Rick communication before an event occurs

Organisations throughout the National Civil Protection Service actively conduct outreach activities to provide the public with general knowledge about risks and to encourage them to improve their own resilience. The Review Team was presented documentation from every level of government, (central government to municipalities) that promotes public awareness about risks.

The Department of Civil Protection (DPC) manages a number of activities aimed at the development of a culture of civil protection through sensitization campaigns, exhibitions and publications; e.g. through distribution of its pamphlet entitled „Civil Protection in the Family, which describes various types of natural hazards, how to prepare for them, specific actions to take in the course of an actual event, and what authority to call for help. At the local level, risk communication tends address the most pressing needs, for example in the town of Graterri a pamphlet is distributed containing detailed zones for fire hazards and instructions for what to do in case of a wildfire. The city of Portici has published information on emergency response to an eruption of Vesuvio, including evacuation instructions.

There are also more specific programmes directed at vulnerable groups, for example school children and tourists. The city of Napoli, together with the association „Stop Disasters, publishes a multi-risk pamphlet with information on preparing for disasters and what to do in case of an event. The region of Lombardy published a „Self-protection Handbook for Thunderstorms and Avalanches in English that is made available to non-Italians who frequent the regions famous skiing resorts and backpacking areas.

There is resistance in some parts of Italy, however, to making risk maps generally available to the public, which stems from the position that the public should not be made unnecessarily afraid or induced to panic. Instead, focus is placed on providing directions on what measures to take during an emergency. In the opinion of the review team, on the contrary, risk communication has been shown in other countries to increase active involvement and support from the public for necessary improvements in prevention policies.

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In some countries, for example France, risk communication activities are the result of the right of citizens to be made aware of the risks to which they are subject; sometimes called the “community right to know”. It should also be recognized that when information is intentionally withheld from the public in an open society, it can cause considerable distrust in the public authorities. The National Risk Register in the United Kingdom, for example, alerts the public to the types of events the government considers to be the highest actual risk in order to incite the public to take measures to increase its own resilience. This is thought to have had the effect of increasing the level of public trust in government, which is important to ensure cooperation during the execution of emergency response activities. Another example of a proactive public information approach in a society facing a very high level of risk is the policy in Japan wherein the municipalities are obliged to disseminate risk maps to the population which also indicate adequate action for instance evacuation routes to be taken in the event of disaster.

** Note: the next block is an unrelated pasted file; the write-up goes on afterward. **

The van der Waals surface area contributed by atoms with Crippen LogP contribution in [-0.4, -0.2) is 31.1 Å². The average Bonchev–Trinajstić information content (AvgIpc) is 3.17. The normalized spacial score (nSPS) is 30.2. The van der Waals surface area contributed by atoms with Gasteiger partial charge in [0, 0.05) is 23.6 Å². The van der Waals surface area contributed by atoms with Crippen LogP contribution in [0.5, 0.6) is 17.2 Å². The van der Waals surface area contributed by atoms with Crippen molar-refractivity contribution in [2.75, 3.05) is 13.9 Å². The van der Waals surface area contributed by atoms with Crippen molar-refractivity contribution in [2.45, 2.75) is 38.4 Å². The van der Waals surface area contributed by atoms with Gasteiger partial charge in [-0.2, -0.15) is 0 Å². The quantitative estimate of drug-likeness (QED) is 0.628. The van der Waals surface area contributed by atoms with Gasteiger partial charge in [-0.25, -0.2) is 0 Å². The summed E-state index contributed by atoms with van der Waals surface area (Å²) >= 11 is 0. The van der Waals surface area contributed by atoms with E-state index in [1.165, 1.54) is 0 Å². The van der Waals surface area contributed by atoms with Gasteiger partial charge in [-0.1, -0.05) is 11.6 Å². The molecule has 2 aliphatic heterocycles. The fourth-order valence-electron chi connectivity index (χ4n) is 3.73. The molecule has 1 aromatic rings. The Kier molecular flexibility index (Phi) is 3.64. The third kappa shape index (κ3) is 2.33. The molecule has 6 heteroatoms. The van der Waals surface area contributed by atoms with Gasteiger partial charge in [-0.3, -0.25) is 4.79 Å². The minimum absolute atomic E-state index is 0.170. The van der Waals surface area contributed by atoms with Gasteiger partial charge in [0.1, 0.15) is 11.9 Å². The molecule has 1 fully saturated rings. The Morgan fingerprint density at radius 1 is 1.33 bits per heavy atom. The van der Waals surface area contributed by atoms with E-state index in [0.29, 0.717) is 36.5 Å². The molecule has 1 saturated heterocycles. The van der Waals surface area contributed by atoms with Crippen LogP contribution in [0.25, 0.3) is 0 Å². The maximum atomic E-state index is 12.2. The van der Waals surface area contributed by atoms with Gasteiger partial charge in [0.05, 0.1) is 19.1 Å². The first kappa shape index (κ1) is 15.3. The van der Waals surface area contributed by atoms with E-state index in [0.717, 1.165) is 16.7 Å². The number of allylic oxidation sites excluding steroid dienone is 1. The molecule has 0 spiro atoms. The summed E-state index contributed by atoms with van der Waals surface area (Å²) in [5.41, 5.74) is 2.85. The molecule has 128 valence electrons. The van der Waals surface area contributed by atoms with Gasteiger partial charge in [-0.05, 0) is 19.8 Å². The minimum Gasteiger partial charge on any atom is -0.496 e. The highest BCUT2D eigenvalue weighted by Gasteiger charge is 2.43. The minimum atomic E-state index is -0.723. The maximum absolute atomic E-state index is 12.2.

In Italy the level of risks from natural phenomena are relatively high compared to other European countries. To achieve the goals of risk communication, WHO Safe Community Programmes could be a very useful tool to create better public participation at the local level. Such programmes should not be limited to developing awareness of major risks only, but aim also at increasing safety and security in general. For this reason, they should also cover minor day-to-day risks, which over time and taken in aggregate lead to higher numbers of fatalities and injuries than one-off, large-scale emergencies.

Opportunities for action: In addition to the existing programmes at central government level, a programme for providing the public more specific information about local risks should be considered, including dissemination of risk maps to create public risk awareness and knowledge on adequate action to take in the event of disaster or accident.

Risk communication in emergency time

In the event of a disaster, DPC actively promotes the dissemination of information to the affected public and ensures timely and complete information concerning the event. This includes making the population aware of the relevant risk scenarios, and instructions on self-help measures to take. DPC has a Press Office and Communication Service that disseminate information directly and also by liaising with the national and foreign media. Direct responsibility for risk communication and provision of information to the affected public is primarily placed with the mayor of the affected municipality.

DPC is establishing an in-house call centre, which is under development and will be used in the event of disasters. The aim of the call centre will be: